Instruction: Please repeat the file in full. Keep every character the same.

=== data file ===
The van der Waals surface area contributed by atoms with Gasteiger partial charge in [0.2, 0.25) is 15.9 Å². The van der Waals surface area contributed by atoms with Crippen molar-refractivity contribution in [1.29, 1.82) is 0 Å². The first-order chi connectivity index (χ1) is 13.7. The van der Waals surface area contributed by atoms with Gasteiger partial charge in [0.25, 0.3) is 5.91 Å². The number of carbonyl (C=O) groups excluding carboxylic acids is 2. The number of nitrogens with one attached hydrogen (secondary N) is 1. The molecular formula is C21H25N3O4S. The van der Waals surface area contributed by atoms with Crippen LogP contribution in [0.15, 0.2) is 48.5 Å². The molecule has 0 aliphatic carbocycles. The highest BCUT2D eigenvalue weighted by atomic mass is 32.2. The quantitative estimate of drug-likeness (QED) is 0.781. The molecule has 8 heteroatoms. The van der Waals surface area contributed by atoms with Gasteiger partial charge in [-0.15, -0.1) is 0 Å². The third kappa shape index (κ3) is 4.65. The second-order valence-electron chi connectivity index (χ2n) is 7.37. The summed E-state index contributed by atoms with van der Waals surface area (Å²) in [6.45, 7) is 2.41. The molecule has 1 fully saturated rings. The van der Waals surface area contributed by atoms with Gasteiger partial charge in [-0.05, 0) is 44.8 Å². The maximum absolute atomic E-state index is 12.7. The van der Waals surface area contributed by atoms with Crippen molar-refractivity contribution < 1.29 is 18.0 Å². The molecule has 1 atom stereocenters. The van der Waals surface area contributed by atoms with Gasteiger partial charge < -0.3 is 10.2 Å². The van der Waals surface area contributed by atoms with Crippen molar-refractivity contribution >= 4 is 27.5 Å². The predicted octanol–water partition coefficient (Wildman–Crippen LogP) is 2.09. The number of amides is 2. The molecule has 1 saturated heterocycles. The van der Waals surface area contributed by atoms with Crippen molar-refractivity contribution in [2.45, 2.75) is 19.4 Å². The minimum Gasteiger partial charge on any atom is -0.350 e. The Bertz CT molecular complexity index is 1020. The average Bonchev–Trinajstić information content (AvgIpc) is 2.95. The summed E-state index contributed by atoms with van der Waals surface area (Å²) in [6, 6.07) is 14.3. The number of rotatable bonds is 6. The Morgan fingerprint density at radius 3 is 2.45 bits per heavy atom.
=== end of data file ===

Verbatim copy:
The van der Waals surface area contributed by atoms with Gasteiger partial charge in [0.2, 0.25) is 15.9 Å². The van der Waals surface area contributed by atoms with Crippen molar-refractivity contribution in [1.29, 1.82) is 0 Å². The first-order chi connectivity index (χ1) is 13.7. The van der Waals surface area contributed by atoms with Gasteiger partial charge in [0.25, 0.3) is 5.91 Å². The number of carbonyl (C=O) groups excluding carboxylic acids is 2. The number of nitrogens with one attached hydrogen (secondary N) is 1. The molecular formula is C21H25N3O4S. The van der Waals surface area contributed by atoms with Crippen LogP contribution in [0.15, 0.2) is 48.5 Å². The molecule has 0 aliphatic carbocycles. The highest BCUT2D eigenvalue weighted by atomic mass is 32.2. The quantitative estimate of drug-likeness (QED) is 0.781. The molecule has 8 heteroatoms. The van der Waals surface area contributed by atoms with Gasteiger partial charge in [-0.15, -0.1) is 0 Å². The third kappa shape index (κ3) is 4.65. The second-order valence-electron chi connectivity index (χ2n) is 7.37. The summed E-state index contributed by atoms with van der Waals surface area (Å²) in [6.45, 7) is 2.41. The molecule has 1 fully saturated rings. The van der Waals surface area contributed by atoms with Gasteiger partial charge in [-0.05, 0) is 44.8 Å². The maximum absolute atomic E-state index is 12.7. The van der Waals surface area contributed by atoms with Crippen molar-refractivity contribution < 1.29 is 18.0 Å². The molecule has 1 atom stereocenters. The van der Waals surface area contributed by atoms with Gasteiger partial charge < -0.3 is 10.2 Å². The van der Waals surface area contributed by atoms with Crippen molar-refractivity contribution >= 4 is 27.5 Å². The predicted octanol–water partition coefficient (Wildman–Crippen LogP) is 2.09. The number of amides is 2. The molecule has 1 saturated heterocycles. The van der Waals surface area contributed by atoms with Crippen molar-refractivity contribution in [2.45, 2.75) is 19.4 Å². The minimum Gasteiger partial charge on any atom is -0.350 e. The Bertz CT molecular complexity index is 1020. The average Bonchev–Trinajstić information content (AvgIpc) is 2.95. The summed E-state index contributed by atoms with van der Waals surface area (Å²) in [6, 6.07) is 14.3. The number of rotatable bonds is 6. The Morgan fingerprint density at radius 3 is 2.45 bits per heavy atom.